Manip uses high yield point steel in all its loaders to stand up to the demands of digging, lifting and twisting. The arms are built out of C- and L-section steel that is precisely welded together to add to the strength and give a tidy appearance. I measured the pins in the loader and found them to be 30mm and 35mm, bolted in to retain them and prevent rotation, they are bushed and equipped with and easily-accessible grease nipple on the end that will grease the whole pin, leading to a longer life span. The whole loader is shot blasted and cleaned after construction, then powder coated to leave a smooth long lasting high class finish. It is only available in Manip grey (paint options are available if ordered early), unlike some other makes that provide a loader to match the colour of the tractor.


The hydraulic system uses a combination of hoses and steel tubing to connect the rams and is all tucked neatly under the arms, out of harm’s way. As an option, this loader was equipped with a ‘faster’ hydraulic quick coupler to connect to the tractors hydraulic system. This allows all the hoses to be connected at once by pulling down and locking one lever, which I believe is definitely worth the minimal extra cost. Comfort ride suspension was also fitted as an option and can be turned off or on. It uses two nitrogen-filled accumulators connected to the lift rams which are tucked away on the loader’s cross beam. These allow the loader to bounce on the lift rams when carrying loads over rough ground.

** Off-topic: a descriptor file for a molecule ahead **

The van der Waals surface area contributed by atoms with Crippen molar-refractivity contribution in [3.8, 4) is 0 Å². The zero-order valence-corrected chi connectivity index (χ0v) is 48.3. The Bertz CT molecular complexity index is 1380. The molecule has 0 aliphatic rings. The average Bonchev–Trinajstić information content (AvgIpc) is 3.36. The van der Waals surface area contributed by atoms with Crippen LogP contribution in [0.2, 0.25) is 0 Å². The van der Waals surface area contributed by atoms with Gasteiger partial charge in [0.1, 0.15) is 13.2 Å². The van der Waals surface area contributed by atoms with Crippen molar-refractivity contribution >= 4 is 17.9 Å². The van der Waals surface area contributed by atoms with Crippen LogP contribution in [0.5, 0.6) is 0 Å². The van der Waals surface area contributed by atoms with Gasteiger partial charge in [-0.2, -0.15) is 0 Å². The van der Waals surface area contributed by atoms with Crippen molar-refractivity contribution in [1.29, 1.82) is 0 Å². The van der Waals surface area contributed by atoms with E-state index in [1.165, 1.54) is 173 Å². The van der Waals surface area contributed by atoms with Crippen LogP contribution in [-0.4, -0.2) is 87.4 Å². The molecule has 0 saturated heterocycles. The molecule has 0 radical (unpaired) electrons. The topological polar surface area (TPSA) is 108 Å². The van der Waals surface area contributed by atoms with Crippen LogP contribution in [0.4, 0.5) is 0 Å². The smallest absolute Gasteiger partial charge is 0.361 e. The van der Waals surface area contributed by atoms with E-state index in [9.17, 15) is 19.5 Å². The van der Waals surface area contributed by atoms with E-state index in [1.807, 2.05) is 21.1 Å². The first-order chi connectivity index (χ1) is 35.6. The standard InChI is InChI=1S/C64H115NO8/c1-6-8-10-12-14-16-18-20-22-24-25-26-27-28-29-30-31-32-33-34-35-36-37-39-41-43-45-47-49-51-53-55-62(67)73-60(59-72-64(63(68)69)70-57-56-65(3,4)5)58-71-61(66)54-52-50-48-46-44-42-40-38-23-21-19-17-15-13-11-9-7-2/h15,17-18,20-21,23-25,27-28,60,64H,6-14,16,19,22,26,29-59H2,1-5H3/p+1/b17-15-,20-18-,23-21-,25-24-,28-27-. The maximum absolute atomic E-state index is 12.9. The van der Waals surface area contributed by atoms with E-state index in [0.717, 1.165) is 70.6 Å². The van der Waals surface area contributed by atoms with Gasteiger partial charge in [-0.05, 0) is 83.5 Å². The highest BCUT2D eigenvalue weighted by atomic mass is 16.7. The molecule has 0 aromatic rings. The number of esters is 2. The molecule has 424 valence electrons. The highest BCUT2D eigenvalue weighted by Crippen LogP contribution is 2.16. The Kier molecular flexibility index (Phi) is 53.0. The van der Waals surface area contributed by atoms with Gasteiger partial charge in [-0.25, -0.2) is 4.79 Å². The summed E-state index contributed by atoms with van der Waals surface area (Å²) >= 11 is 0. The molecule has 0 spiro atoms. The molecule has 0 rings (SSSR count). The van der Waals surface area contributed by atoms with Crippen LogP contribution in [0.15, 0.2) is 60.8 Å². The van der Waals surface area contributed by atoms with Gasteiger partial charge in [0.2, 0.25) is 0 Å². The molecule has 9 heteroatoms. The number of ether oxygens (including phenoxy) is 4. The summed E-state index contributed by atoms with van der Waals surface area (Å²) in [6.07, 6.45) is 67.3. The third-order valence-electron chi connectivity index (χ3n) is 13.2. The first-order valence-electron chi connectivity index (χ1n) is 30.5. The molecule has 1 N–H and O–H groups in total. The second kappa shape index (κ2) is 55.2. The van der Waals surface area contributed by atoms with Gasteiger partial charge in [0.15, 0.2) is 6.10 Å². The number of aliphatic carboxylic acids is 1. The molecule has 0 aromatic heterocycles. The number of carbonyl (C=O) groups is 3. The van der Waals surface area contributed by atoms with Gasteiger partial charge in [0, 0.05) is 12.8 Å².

The Case tractor was set up with the Manip mono-lever to control the loader, which is the standard and more basic option. This simple joystick lever features a mechanical linkage and it’s lockable with a steel tab when it’s not in use. Aside from the forward-to-back and side-to-side movements, there are two buttons on the side of the joystick that are pushed and held to activate the third and fourth services. As I’ve mentioned, this is a very basic and straightforward joystick to control the loader, so anyone can jump in and use it. It does lack some of the features and the precise control that are found on other electronic-controlled joysticks, but Manip offers an electronic joystick option as well.


To take the loader off the tractor, the attachment is placed flat on level ground and the joystick is pushed all the way forward into the float position. The stands are unfolded and locked down with pins on the ground. You then simply turn the locking handles on either side into the clearly labelled unlock position, disconnect the hydraulics and then back away.